To answer that, I want to invoke a mythology familiar to many of you:  the Golem.  The Golem was Frankenstein before Frankenstein was cool.  He was a gigantic creature, fashioned from clay, with holy words written across his forehead.  He came to life when the magic words were said.  He had supernatural strength.  He was invincible.  Although there is a reference to a golem-like creature as far back as the Talmud (Sanhedrin 65b), the most famous Golem was the Golem of Prague.  His role was to protect the Jews of Prague in the late 16th Century from brutal pogroms.

 

The Golem has spawned many works of art over the centuries, including the classic novel by Gustave Meyrink, movies from the silent-film era forward, and a superb recent novel entitled “The Jinni and the Golem.”  But seriously folks:  a powerful Man of Mud to protect the Jews?

 

One cannot imagine that the Jews of Prague in the 16th Century believed in the Golem.  They were among the most sophisticated Jews in Europe.  The Maharal, their Rabbi and the reputed creator of the Golem, was one of the towering rabbinic authorities of the last half-millenium.  They would never have fallen for the fairy tale of the Golem.

 

But perhaps the myth was not intended for consumption by the Jews.  Prague — like most of Central and Eastern Europe in the 16th Century — could be a dangerous place for Jews, especially  at times like Good Friday or Easter Sunday.  Jews were often the target of alcohol-induced rage.

 

So even if the Jews were too sophisticated to believe in the Man of Clay, perhaps the drunken local peasants were not.  I suspect that the Golem was created by the Jews to protect the community by frightening superstitious thugs into leaving them alone.  Indeed, one can imagine that the Rabbis would find a very tall local Jew, schmear mud all over him, and send him into the community to scare away their persecutors.  Thus, far from being a quaint, superstitious myth of less-learned Jews, the Golem may in fact have been their protector by playing on the fears of the peasantry.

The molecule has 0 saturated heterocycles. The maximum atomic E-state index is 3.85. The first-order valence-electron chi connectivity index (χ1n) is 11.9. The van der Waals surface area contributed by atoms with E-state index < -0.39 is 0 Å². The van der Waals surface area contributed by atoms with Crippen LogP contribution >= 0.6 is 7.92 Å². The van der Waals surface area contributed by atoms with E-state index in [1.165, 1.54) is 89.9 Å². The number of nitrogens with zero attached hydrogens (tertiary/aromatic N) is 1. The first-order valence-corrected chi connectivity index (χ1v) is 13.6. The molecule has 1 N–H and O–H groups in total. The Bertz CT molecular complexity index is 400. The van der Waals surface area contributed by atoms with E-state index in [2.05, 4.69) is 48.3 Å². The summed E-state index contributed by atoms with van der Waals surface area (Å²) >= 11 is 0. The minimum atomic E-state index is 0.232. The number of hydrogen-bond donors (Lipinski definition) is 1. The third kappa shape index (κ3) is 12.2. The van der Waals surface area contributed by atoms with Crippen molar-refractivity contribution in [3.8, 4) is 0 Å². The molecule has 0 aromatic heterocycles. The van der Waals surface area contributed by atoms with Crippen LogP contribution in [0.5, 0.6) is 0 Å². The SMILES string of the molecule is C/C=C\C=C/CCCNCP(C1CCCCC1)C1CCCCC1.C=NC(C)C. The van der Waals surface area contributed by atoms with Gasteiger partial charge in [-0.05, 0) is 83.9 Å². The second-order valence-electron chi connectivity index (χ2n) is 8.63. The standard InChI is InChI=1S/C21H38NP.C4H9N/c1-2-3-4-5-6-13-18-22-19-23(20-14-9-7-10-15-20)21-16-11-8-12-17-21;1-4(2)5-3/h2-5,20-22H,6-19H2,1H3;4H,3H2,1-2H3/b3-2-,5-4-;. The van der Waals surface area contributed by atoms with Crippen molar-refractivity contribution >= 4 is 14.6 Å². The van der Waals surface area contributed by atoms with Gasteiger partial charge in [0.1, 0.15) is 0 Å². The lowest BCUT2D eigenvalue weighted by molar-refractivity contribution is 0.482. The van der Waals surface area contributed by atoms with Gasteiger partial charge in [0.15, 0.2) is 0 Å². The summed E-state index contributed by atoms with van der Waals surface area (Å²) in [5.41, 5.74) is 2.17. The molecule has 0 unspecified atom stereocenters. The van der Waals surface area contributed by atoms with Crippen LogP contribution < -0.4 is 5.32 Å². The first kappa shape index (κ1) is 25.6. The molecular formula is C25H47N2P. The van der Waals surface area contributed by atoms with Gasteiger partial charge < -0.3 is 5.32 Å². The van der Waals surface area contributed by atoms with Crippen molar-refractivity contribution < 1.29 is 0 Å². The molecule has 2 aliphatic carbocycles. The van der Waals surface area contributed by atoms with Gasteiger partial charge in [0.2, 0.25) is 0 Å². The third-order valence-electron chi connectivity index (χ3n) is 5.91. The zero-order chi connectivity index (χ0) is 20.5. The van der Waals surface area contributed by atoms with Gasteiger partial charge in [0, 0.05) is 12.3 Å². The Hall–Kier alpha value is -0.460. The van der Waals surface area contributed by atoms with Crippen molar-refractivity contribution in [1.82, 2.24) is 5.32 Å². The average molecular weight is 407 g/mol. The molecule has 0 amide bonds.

Now let’s return to Sotah.  Whether or not the Sotah ritual ever occurred, in my opinion, does not matter all that much.  What mattered was the possibility of the ritual.  It was the threat of the ritual that provided a downside to marital infidelity.  A key element of the process was the warning by the husband to the wife not to seclude herself with a specified man.  Who can say how many marriages such a warning preserved?  Similarly, the Talmud makes clear that the “bitter waters” only work if the husband himself had been faithful to his wife.  How effective a constraint may that have been on husbands who otherwise might have strayed? 

 

At its core, the Sotah process was less about punishing wayward wives than it was about preserving marriages.  The strictures and procedures, which seem quaint or even barbaric to us from a modern perspective, may have reflected psychological insights designed to deter dangerous liaisons.   In that light, the establishment of the Sotah process may have had value in preserving shalom bayit regardless of whether the drinking of the bitter waters ever occurred.

5.25.14